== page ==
Doula Interviewing Safety
Denise Bolds – Bold Doula
September 27, 2015
With so many new doulas entering into the field, social media is buzzing with incidents around doula safety in an interview. Unfortunately, much is assumed; there are no workshops, articles or blogs in the mainstream communication highway about this topic – Bold Doula is jumping in!
As an MSW social worker, I am trained in the skill of interviewing as well as observing signs when an interview imposes upon safety. Recently, I attended business training for doulas, the facilitator commented on the interview process: “I can’t do a doula interview in a coffee shop or library! I just can’t get into my groove!” My thoughts went to the many doulas she excluded in her innocuous statement. The facilitator went on to say, she has clients come to her office, if they want her services; she feels clients can come to her, Monday through Friday.
That all sounds good and that may be, but tell me facilitator; where does that leave me? Many doulas do not have the luxury of having a freestanding office. Many doulas live in suburban to rural areas that are spread out geographically. Many doulas cannot afford the overhead a freestanding office, with the expense of utilities. I have an office, in my home. I do not invite prospective clients to my home, my sanctuary, my turf to conduct a doula interview. Most if not all of my interviews are done in public venues such as Panera, Barnes & Nobles, Starbucks, public libraries, community centers and mall food courts, etc. Many prospective clients request that I meet them at their home. There is nothing wrong with meeting your potential clients were they are, so long as you practice safety.
My business is one of a sole proprietor; I am always on my grind, securing clients. What I’m not is desperate; I am careful and watchful of the doula interview in the home of the prospective client. Here are a few tips:
· Interviews that are initiated by the male partner calling. If I cannot or do not speak with the prospective mother-to-be, the interview ain’t happening!
· Any interview after 7:30 PM. I make sure to call and make sure the appointment is confirmed.
· I try to show up a few minutes early and park nearby. I observe the area/block of the address of the interview for at least 10 minutes.
· When I arrive at the home and the mother-to-be is not there, I will wait 15 minutes in my car, after that, I am leaving.
· I am mindful of weekend appointments, I completely understand the need for them – I try to make them as early as possible.
· In the home I bring my own water bottle and I use the restroom prior to arriving at the address of the interview.
· I also request that any large dogs be contained before I enter the home.
· Do not carry cash on you. Be mindful of flashy jewelry, dress business casual with low-heeled shoes in case you have to run. Do not let your clothing be a factor in hindering you in case you are attacked or confronted.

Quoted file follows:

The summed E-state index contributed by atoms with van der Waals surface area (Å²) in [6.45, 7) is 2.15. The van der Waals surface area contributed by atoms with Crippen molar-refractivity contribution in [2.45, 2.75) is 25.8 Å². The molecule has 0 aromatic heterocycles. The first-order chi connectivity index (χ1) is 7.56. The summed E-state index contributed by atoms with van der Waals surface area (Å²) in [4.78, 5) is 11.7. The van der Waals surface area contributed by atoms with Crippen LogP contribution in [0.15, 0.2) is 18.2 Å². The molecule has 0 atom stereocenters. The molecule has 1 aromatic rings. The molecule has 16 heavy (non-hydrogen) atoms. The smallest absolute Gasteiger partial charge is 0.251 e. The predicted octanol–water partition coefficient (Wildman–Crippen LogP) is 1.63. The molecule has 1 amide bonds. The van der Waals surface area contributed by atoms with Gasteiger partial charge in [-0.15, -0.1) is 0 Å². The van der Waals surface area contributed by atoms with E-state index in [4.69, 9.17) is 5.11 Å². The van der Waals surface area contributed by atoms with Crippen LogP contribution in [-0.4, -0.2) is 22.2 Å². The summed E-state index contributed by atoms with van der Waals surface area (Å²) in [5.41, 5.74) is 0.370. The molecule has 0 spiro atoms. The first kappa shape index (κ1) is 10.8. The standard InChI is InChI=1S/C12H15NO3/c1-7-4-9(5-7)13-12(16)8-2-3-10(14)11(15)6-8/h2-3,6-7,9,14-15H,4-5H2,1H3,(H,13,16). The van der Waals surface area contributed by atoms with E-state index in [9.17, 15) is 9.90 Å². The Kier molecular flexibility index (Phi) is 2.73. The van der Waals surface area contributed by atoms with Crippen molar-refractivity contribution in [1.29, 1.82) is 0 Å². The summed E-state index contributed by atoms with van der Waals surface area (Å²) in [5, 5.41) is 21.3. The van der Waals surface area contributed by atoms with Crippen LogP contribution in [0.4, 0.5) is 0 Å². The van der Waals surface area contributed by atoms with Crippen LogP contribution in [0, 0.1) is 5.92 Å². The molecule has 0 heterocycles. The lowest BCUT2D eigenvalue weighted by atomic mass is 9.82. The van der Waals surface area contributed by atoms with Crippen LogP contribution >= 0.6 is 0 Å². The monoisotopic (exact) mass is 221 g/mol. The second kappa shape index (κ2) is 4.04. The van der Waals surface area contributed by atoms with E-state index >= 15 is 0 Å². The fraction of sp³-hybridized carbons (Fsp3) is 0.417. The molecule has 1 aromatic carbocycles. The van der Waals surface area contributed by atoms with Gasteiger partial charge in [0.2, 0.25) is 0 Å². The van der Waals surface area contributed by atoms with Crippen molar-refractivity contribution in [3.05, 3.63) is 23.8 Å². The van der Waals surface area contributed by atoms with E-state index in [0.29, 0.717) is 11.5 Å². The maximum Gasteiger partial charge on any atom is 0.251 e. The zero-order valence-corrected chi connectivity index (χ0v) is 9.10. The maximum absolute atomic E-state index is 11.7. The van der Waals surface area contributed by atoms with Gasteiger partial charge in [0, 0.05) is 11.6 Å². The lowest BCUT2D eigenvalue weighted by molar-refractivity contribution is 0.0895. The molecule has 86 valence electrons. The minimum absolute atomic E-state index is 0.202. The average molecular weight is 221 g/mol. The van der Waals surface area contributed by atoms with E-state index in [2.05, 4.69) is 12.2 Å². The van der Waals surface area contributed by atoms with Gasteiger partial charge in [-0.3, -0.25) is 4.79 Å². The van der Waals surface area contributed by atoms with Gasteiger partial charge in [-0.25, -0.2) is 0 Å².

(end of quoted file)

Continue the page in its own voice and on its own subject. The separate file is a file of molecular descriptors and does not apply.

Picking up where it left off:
· Leave major credit cards at home as well as your checkbook. Lock them in your car if you must take them with you.
· When you are in the house, please notice where the exits are.
· Try to sit so that you are able to see the front door or nearest exit.
· Ask if there is anyone else attending the interview.
· The ‘doula scarf’ I see TONS of doulas wear as a tribute to rebozo or whatever it is – It is a method to grab you in a chokehold during an attack. I suggest leaving the scarf in your car until after the interview.
· Big red flag: any weapons or drug paraphernalia out in plain sight; it’s time to leave – immediately.
I am able to engage with the client in their home, on their turf knowing they are comfortable and trust me enough to invite me. In public areas, I am also very comfortable and I remind my prospective clients that we are conversing in a public area and to be mindful of the volume of our conversation. Once a working relationship is established with the prospective client is now a contract paid client, a professional relationship can be built – along with establishing trust and boundaries.
It is crucial in our hectic, busy lives as doulas during these home interviews, you have a point person whom you keep in constant communication with; you let that person know where you are and for how long. You also call in with that person when you are back in your car safely leaving the completed interview.
I know doulas are to uphold confidentiality. If you are involved in a situation that sounds like something you are reading here, please share your experience with peer doulas in either a meeting, smartphone communication or social media inbox messaging – there are ways to withhold information of identification that will maintain confidentiality and still advise other doulas in the area of a potential unsafe encounter, or a known predator.
If you truly believe in yourself and what you are doing as a doula, you will be able to promote and interview yourself and your services well no matter where you are! Please practice safety! Now, go and sign that client!